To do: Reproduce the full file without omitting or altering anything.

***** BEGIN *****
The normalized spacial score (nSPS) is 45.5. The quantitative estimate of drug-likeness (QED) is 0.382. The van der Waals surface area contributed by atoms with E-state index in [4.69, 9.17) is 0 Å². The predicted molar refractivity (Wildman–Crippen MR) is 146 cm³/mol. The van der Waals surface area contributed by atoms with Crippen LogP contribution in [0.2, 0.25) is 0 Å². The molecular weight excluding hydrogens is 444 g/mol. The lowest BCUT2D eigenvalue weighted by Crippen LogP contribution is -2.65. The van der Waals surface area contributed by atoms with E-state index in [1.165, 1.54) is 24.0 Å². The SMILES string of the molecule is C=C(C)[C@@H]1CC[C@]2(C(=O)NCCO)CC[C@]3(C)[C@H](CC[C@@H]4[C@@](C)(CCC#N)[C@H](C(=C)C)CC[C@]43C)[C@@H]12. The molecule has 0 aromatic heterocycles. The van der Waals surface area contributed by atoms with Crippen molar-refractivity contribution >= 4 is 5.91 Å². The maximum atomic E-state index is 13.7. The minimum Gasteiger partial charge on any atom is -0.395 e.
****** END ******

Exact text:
The normalized spacial score (nSPS) is 45.5. The quantitative estimate of drug-likeness (QED) is 0.382. The van der Waals surface area contributed by atoms with E-state index in [4.69, 9.17) is 0 Å². The predicted molar refractivity (Wildman–Crippen MR) is 146 cm³/mol. The van der Waals surface area contributed by atoms with Crippen LogP contribution in [0.2, 0.25) is 0 Å². The molecular weight excluding hydrogens is 444 g/mol. The lowest BCUT2D eigenvalue weighted by Crippen LogP contribution is -2.65. The van der Waals surface area contributed by atoms with E-state index in [1.165, 1.54) is 24.0 Å². The SMILES string of the molecule is C=C(C)[C@@H]1CC[C@]2(C(=O)NCCO)CC[C@]3(C)[C@H](CC[C@@H]4[C@@](C)(CCC#N)[C@H](C(=C)C)CC[C@]43C)[C@@H]12. The molecule has 0 aromatic heterocycles. The van der Waals surface area contributed by atoms with Crippen molar-refractivity contribution >= 4 is 5.91 Å². The maximum atomic E-state index is 13.7. The minimum Gasteiger partial charge on any atom is -0.395 e.